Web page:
There was energy and excitement in the air on August 29th. The weather was gorgeous and sunny as Yo San welcomed our entering fall 2014 class at the New Student Orientation.
Yo San was my only choice! I had a friend who was in school here at the time and she had nothing but great things to say about Yo San. I moved out from Chicago on a whim and never turned around!
If you shop @ Amazon.com (and who doesn’t?), please consider making Yo San your designated Amazon Smile non-profit charity!
Located a few short blocks from Jerry Brown’s State Office, folks assembled at the downtown convention center to endure a long Tuesday’s worth of testing. Representatives from several other acupuncture schools were also present, as well as Marilyn Allen from the American Acupuncture Council, who generously hosted a free luncheon for all test takers.
So how does one go from being a Banker to a Kinesiologist to an Acupuncturist & TCM Practitioner? Life started out normal for Sonia as a kid who was active in elite-level sports. After completing her Bachelor’s in Economics & Psychology, at the age of 21 she went on to have a successful career as a Commercial Account Banker. During this time, Sonia was still competing internationally in elite rhythmic gymnastics. Though she grew up playing many sports, she also battled severe allergies and asthma from the age of 8.
I chose Yo San because of its warm, community feel and impressive TCM curriculum. The first time I visited and attended an open house I felt very welcomed and inspired and knew that it was the school I wanted to attend.
My key summer nutrition tip is a surprise to about 95% of my patients: mostly avoid iced beverages, and don't over do the plunge into salads and summer fruit and ice cream. Our bodies can stay more balanced and cool in hot weather if the skin can open and release perspiration easily.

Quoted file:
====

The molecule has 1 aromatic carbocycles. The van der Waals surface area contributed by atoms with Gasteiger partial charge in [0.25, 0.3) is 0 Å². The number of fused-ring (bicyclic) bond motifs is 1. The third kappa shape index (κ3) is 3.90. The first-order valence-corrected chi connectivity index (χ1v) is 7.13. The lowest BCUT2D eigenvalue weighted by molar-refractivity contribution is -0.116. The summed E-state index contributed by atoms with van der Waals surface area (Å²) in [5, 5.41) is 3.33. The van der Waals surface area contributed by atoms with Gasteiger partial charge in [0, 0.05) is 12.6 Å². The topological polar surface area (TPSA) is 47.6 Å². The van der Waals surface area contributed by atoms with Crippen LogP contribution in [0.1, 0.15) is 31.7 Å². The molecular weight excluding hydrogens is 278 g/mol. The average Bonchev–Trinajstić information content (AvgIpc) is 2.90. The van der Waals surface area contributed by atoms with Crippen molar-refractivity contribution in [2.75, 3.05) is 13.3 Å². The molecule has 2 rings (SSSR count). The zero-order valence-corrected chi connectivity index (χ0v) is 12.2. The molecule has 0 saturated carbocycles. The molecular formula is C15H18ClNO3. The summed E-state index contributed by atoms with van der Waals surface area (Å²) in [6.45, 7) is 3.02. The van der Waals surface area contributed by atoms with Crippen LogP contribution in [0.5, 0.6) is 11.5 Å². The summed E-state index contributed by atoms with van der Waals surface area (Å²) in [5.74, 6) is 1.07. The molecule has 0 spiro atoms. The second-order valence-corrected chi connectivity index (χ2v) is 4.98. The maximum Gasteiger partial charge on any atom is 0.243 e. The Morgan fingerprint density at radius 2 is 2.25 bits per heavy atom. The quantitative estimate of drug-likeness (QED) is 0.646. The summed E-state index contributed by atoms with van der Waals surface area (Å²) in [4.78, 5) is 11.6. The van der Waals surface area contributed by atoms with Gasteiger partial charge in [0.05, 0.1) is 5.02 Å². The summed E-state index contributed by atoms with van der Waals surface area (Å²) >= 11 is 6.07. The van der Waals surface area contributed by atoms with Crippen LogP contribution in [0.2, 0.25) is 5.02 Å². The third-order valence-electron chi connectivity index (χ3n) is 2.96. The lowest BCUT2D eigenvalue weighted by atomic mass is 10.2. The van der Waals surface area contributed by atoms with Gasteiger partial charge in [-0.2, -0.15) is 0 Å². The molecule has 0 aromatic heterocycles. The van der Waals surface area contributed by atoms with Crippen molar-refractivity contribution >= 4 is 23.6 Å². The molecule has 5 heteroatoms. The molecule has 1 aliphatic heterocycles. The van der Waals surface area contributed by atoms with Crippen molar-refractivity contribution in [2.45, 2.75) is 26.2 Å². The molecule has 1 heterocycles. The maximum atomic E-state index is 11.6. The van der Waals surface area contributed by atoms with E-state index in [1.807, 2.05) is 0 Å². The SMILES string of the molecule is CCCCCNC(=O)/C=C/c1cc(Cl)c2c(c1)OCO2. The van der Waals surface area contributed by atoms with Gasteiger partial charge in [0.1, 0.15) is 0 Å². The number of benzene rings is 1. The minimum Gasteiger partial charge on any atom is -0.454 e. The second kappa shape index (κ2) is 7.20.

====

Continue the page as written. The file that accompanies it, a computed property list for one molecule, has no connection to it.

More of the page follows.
For recent DAOM graduate George Lamoureux the concept of “Jing” is a key factor that has inspired and guided his life course. The word “Jing” means “essence as pure potential.” As a firm believer that every human being is endowed with unique human potential, George Lamoureux learned early in his adult career the importance of following a path that is consistent with his own “Jing.”
Born and raised in a small town in Eastern Pennsylvania, Lois Green had a passion for healthcare and education from an early age. In fact, her first job while in high school was doing front office and admissions work at her local hospital. Lois then headed to the University of Pittsburgh with an eye on teaching world cultures; she left as a Phi Beta Kappa graduate who found that medical anthropology offered a unique opportunity to bring healthcare and education together.